New Slaves: Mass Incarceration in the United States of America

By: Eugene Dabsfreedom

There is a disturbing problem in the United States criminal justice system. International human rights laws dictate that the aim of all penal systems should be that of rehabilitation, yet the number of people in prison in the United States has quadrupled since 1980. Despite making up only 5% of the global population, the USA incarcerates almost 25% of the world’s prison population. The skyrocketing rates at which we imprison our citizens cannot be separated from the problem’s roots in slavery and racial discrimination if we are to create a truly just legal system for the future.

As of 2013, more Than 2 million people are imprisoned in the United States. If you broaden the definition of correctional supervision to include those on probation and house arrest the figure balloons to nearly 7 million.  Even at the height of Stalin’s reign, official Soviet archives indicate that there was only 1.6 million people in the Gulags, a per capita rate only slightly higher than our own. (History of Stalin’s Gulag)

The root of our modern criminal justice system is in slavery. Despite outlawing slavery, the 13th amendment makes an exception for use as penal punishment. This lead to harsh racial discrimination throughout reconstruction and the Jim Crowe era that kept black Americans second class citizens all the way up until the civil rights movement.  Miraculously, the mass movement led by Dr. Martin Luther King Jr and others gave all US citizens full equality in the eyes of the law, no matter their religion, ethnicity or beliefs. Sadly, I fear that if Dr King had lived to see what was to come at the end of the 20th century, he would be quite disappointed that his dream had not been actualized. Beginning as early as 1968, aides in the Nixon administration have testified that the war on drugs was devised specifically as a way of neutralizing the threat of “blacks and hippies” that the government perceived in the Leftist Civil Rights and anti-Vietnam war movements.

The war on drugs caused the number of people in prison to rise out of control. The harmful effects of marijuana were deliberately exaggerated. Despite being chemically the same drug, powdered cocaine and crack cocaine were given different sentences, with the lesser being given to cocaine, the more expensive and traditionally White person drug.  Throughout the war on drugs, black people have been incarcerated at a rate 10 times higher than whites, despite using drugs at the same rate. (ACLU)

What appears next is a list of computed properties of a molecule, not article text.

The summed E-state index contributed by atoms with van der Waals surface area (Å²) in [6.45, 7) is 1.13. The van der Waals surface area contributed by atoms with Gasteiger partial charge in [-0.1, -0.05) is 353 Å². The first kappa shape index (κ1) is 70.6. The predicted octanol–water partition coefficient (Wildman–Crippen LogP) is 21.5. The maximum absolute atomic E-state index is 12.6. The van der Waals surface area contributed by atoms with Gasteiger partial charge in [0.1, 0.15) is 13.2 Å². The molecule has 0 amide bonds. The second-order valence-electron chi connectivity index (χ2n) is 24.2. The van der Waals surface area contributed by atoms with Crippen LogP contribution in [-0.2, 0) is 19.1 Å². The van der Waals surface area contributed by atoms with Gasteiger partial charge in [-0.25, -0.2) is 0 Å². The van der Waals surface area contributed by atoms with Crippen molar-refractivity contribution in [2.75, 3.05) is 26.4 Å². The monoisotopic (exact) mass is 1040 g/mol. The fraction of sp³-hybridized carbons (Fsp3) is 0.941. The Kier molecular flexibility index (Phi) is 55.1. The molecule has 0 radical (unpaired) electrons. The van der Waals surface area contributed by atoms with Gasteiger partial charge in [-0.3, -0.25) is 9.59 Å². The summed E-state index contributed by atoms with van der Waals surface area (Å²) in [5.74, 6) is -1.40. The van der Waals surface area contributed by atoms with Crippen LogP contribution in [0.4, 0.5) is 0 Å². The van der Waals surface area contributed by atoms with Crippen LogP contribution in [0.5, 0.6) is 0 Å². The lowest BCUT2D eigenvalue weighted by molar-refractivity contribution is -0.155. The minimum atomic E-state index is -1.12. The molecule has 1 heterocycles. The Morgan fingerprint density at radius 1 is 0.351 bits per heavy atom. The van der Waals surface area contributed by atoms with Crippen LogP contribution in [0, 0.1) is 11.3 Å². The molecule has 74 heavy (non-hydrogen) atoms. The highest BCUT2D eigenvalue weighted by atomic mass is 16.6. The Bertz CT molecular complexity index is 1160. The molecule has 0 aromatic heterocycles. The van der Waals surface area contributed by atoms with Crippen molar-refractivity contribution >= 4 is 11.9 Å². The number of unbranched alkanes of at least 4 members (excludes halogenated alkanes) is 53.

In the Reagan, Bush and Clinton eras, the number of people in prison eventually surpassed 2 million people as the turn of the millennia approached. The Crime bill of 1994 and Clinton’s “3-strikes you’re out” policy meant thousands of completely non-violent drug offenders in the United States have life sentences.

But all is not lost. The problems of mass incarceration are being brought to the forefront for the first time. Marijuana is being fully recreationally legalized in numerous states in a domino effect that is likely to culminate in the nationwide legalization of cannabis, medical or otherwise. After that, it is reasonable to assume that we will follow in the footsteps of more progressive nations that have fully decriminalized, though not fully legalized, all narcotic drugs. The question remains: Will we allow a multi-billion dollar industry to spring up out of seeming thin air, making mostly white people rich, while millions of black Americans are in prison for cultivating the exact same plant? If we are to create a more perfect society, with equality and justice for all, then the answer to this question must be no. In the majority of states, those who have been convicted of a felony lose their right to vote permanently. How can we call ourselves a true democracy when we relegate so much of our population to second-class citizenship in the name of archaic and draconian laws of a bygone era?

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